KILOMETERS (TN) 10

100

9

90

8

80

7

70

6

60

5

50

4

ASK (Available Seat Km)

3 2 1

RPK (Revenue Passenger Km)

0 2014

2015

2016F

ATK (Available Ton Km)

40 30

FTK (Freight Ton Km)

20 10

Profitable FTKs

0 2014

2015

2016F

Source: IATA

Passenger traffic growth has matched growth in ASKs (6.8%), while freight traffic growth has fallen behind growth in ATKs (2.2%). This continues a trend for passenger traffic growth, which has grown at more than 5% for five years now, and for freight traffic, which is struggling with oversupply. Recent trends of increased traffic and greater air travel demand are projected to continue; both Airbus and Boeing predict nearly 5.0% annual growth in RPKs over the next 20 years. Growth will be seen most prominently in the Middle East and Asia, where annual RPKs are expected to grow roughly 6.0% per year on average.

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State of the Industry

EXHIBIT 8: AIRBUS AND BOEING 20-YEAR PASSENGER TRAFFIC GROWTH RATES GROWTH RATE 7% 6% 5% 4% 3% 2%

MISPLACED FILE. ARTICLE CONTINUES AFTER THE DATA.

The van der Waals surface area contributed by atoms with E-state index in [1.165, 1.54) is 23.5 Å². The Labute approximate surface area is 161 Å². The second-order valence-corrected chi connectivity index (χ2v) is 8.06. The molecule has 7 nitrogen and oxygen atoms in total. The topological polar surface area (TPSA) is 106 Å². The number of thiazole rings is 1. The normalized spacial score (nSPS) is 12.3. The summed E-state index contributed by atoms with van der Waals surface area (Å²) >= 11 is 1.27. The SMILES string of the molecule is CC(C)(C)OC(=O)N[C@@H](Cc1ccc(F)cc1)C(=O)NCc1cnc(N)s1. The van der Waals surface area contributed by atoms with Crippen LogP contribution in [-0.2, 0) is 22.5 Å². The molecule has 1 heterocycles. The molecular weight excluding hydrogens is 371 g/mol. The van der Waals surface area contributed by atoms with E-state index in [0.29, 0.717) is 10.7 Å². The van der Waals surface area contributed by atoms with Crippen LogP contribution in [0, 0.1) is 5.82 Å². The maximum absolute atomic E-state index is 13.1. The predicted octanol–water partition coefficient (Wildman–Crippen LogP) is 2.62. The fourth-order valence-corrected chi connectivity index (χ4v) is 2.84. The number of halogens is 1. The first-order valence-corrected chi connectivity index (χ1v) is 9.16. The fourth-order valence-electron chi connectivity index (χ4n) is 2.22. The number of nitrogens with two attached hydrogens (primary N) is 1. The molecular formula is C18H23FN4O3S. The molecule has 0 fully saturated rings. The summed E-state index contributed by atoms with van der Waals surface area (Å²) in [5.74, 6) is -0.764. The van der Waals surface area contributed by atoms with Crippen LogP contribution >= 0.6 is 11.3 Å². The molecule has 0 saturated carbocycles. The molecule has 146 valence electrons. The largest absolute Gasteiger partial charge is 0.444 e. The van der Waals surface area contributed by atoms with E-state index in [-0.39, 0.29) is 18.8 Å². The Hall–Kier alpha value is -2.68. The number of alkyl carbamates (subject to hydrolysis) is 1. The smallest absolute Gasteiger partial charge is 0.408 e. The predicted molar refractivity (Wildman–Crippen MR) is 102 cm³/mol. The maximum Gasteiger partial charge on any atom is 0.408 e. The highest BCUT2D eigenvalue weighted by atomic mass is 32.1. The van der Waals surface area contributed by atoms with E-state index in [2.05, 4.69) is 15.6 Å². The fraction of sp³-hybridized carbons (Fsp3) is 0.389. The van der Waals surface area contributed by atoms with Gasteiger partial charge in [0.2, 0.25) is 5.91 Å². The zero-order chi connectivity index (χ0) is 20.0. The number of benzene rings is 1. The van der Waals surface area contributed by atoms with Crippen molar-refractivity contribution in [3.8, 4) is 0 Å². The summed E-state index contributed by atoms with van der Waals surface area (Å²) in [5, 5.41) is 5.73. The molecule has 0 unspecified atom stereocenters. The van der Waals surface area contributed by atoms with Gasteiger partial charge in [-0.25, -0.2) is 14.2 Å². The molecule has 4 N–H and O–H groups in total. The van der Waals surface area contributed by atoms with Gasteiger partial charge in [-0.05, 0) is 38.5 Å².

Airbus

1%

Boeing

0% North America

Latin America

Europe

CIS

Africa

Middle East

Asia

World

Source: Airbus, Boeing

Increases in regional demand will drive the creation of new routes and will optimize traffic flow through low-cost hubs. Hubs with valuable geographic locations and lower operating costs stand to gain significantly from changes in global demand. Just in the past year, IATA reported that the number of commercial destinations increased more than 2%, and frequencies between existing destinations are up as well. Network growth expands reach, unlocks greater demand, and, for the second year, leads to the spending of 1% of global GDP ($740 billion) on air transport. Concentrating traffic around aviation mega-hubs will lead to significant increases in air and ground congestion, however. As of June 2016, IATA had already deemed 38 of these mega-hubs as World Slot Guidelines (WSG) Level 3 — in other words, conditions “where it makes it impossible to meet demand” — and sees nine more as having the potential for congestion (WSG Level 2). While major hubs prepare for greater traffic and infrastructure improvements, new routes are being created to connect the roughly 6.2 billion people in developing countries. These connections not only represent growth, but also will redistribute the concentration of air traffic around the world.